Denise Wartan is the General Manager of Trad’s Pest & Lawn Services in Jacksonville, Florida. An avid runner and compulsive reader, she is the mother of two teenage girls and a self-professed lover of chocolate. As General Manager of Trad’s Pest & Lawn Services, I handle a little bit of everything here in north Florida. I started as the bill collection lady for my parents’ garden center in 1989, then morphed into working in lawn care and pest control. Since then, I’ve done plenty of field –work — both indoors and out. I still go out once a week and ride with the guys, mostly for quality control. About 85 percent of our business is lawn and ornamental care. From there, we’ve branched out into general household pest management and termite work. Approximately 95 percent of our accounts are residential customers in the greater Jacksonville region. Doveweed has been a particular problem for lawns in our area. It germinates later in the growing season than most summer annuals and has fleshy, creeping stems that root at the nodes. Our six-treatment program includes a preemergence application in early spring, but doveweed often resurges later in the summer. Our FMC Market Specialist, Bruce Ryser, introduced us to new Blindside® herbicide last year. It’s a postemergence product with long-term residual, which is unusual. We found that it really smokes the doveweed! We’re getting long-range control of doveweed, dollarweed, buttonweed and other weeds that we used to keep hitting over and over again. As a result, we don’t have to go out every month like we used to. With dollarweed, we used to...

Bright Ideas: Nick Bright Tells How He Took Control of Mole Crickets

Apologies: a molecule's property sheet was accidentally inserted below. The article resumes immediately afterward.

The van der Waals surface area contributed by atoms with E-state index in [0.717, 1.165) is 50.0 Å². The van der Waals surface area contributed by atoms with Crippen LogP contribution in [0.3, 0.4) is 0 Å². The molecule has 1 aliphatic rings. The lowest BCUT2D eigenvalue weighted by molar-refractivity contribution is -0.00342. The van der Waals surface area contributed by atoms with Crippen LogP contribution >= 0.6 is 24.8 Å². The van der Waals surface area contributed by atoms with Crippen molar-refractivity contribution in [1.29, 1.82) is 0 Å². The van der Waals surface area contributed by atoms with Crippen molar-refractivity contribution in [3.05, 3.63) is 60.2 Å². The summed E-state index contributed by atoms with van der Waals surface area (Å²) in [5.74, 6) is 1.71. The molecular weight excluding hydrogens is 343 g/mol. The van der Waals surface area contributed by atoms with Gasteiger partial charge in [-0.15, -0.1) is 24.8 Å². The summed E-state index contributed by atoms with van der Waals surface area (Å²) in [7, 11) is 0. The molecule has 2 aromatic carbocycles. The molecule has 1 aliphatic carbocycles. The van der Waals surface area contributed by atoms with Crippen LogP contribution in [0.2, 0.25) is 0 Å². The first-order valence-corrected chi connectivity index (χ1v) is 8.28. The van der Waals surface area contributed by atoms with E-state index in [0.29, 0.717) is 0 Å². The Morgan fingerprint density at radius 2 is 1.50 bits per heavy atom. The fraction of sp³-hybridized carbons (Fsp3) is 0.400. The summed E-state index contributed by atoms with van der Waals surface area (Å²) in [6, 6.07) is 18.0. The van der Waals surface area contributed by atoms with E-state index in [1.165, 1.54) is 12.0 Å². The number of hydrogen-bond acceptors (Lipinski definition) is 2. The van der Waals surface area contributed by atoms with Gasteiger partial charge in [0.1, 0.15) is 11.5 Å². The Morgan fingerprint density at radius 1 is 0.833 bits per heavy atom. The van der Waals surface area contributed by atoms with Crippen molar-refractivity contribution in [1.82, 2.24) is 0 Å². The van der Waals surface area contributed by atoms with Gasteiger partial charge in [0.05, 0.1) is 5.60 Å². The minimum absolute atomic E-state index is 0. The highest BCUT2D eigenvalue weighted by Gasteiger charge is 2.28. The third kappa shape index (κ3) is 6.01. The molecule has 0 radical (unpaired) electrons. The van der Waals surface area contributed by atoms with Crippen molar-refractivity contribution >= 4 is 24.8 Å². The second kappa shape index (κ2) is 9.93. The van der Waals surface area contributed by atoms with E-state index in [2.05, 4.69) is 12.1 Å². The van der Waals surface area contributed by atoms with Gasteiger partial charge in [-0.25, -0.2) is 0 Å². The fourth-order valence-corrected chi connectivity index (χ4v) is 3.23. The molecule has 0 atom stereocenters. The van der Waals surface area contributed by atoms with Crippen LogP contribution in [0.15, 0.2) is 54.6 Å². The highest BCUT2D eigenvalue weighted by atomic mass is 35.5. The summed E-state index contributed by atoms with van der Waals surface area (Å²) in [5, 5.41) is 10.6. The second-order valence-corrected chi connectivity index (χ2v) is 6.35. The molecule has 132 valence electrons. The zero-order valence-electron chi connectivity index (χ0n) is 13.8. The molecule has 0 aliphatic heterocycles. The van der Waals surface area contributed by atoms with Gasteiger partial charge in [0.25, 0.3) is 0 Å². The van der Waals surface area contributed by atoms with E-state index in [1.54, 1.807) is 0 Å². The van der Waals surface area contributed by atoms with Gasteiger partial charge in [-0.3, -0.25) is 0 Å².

Nick Bright is the superintendent at Melrose Golf Club in Daufuskie Island, SC. When the Daufuskie Island resort that owned Nick Bright’s course went bankrupt, Nick and his crew kept the course open with no budget, no pro shop, some broken down equipment and often no electricity or running water. Mole cricket problems? Let me tell you about mole cricket problems. Out here on Daufuskie Island (three miles from Hilton Head), it was a mole cricket carnival. Mole crickets loved our mild, moist weather and fine sandy loam. Add to that years of financial hardship that left us unable to afford chemicals, and mole crickets had it made. Over the years, I tried everything to defeat mole crickets. Orthene worked but it required multiple applications. Fipronil didn’t even phase ’em. A midnight flooding of insecticide-laced molasses worked, but it’s not very practical (what a mess). So when FMC Market Specialist, AJ Hephner, read about my plight through an ESPN.com feature and offered me a sneak peek of the company’s new greens grade insecticide, I was game. AJ gave me three acres worth of Talstar® XTRA GC, which promised ultra-fast control of surface pests, including armyworms, cutworms, fire ants and mole cricket adults and nymphs. I tried both the 100- and 200-lb rates, watering it in to ensure the root zone was reached. After about three days, my greens were clean. I then used a little bit of topdressing to help cover the old damage. I must say, Talstar XTRA GC is the fastest mole cricket product I’ve ever witnessed, and I am excited to use it again. For my...